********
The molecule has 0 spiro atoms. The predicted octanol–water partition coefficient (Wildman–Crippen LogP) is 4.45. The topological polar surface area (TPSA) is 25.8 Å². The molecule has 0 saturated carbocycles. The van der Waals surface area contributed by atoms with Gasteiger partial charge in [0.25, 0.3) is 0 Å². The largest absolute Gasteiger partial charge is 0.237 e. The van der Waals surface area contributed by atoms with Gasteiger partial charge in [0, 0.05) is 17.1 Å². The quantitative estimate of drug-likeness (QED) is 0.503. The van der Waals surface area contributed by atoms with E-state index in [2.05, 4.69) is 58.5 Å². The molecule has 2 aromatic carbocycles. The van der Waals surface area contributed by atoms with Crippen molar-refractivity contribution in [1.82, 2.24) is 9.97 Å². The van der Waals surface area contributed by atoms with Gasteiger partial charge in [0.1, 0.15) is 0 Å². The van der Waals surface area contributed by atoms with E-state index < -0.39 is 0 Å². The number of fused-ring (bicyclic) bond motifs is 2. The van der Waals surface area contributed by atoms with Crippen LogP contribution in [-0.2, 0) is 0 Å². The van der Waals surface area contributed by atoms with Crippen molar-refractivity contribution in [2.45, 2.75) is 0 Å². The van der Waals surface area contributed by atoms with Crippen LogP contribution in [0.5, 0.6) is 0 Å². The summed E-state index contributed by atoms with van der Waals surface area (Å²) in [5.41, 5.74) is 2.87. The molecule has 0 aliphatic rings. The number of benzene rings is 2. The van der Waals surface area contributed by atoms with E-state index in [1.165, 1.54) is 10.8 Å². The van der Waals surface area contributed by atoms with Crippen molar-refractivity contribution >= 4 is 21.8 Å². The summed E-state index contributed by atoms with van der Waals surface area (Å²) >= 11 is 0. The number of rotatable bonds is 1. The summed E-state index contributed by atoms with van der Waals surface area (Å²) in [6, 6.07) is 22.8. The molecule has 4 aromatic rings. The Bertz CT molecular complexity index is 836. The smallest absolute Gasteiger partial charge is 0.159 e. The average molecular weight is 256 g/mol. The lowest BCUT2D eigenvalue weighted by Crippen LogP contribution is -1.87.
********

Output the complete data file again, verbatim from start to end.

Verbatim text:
The molecule has 0 spiro atoms. The predicted octanol–water partition coefficient (Wildman–Crippen LogP) is 4.45. The topological polar surface area (TPSA) is 25.8 Å². The molecule has 0 saturated carbocycles. The van der Waals surface area contributed by atoms with Gasteiger partial charge in [0.25, 0.3) is 0 Å². The largest absolute Gasteiger partial charge is 0.237 e. The van der Waals surface area contributed by atoms with Gasteiger partial charge in [0, 0.05) is 17.1 Å². The quantitative estimate of drug-likeness (QED) is 0.503. The van der Waals surface area contributed by atoms with E-state index in [2.05, 4.69) is 58.5 Å². The molecule has 2 aromatic carbocycles. The van der Waals surface area contributed by atoms with Crippen molar-refractivity contribution in [1.82, 2.24) is 9.97 Å². The van der Waals surface area contributed by atoms with Gasteiger partial charge in [0.1, 0.15) is 0 Å². The van der Waals surface area contributed by atoms with E-state index < -0.39 is 0 Å². The number of fused-ring (bicyclic) bond motifs is 2. The van der Waals surface area contributed by atoms with Crippen LogP contribution in [-0.2, 0) is 0 Å². The van der Waals surface area contributed by atoms with Crippen molar-refractivity contribution in [2.45, 2.75) is 0 Å². The van der Waals surface area contributed by atoms with Crippen LogP contribution in [0.5, 0.6) is 0 Å². The summed E-state index contributed by atoms with van der Waals surface area (Å²) in [5.41, 5.74) is 2.87. The molecule has 0 aliphatic rings. The number of benzene rings is 2. The van der Waals surface area contributed by atoms with E-state index in [1.165, 1.54) is 10.8 Å². The van der Waals surface area contributed by atoms with Crippen molar-refractivity contribution >= 4 is 21.8 Å². The summed E-state index contributed by atoms with van der Waals surface area (Å²) >= 11 is 0. The number of rotatable bonds is 1. The summed E-state index contributed by atoms with van der Waals surface area (Å²) in [6, 6.07) is 22.8. The molecule has 4 aromatic rings. The Bertz CT molecular complexity index is 836. The smallest absolute Gasteiger partial charge is 0.159 e. The average molecular weight is 256 g/mol. The lowest BCUT2D eigenvalue weighted by Crippen LogP contribution is -1.87.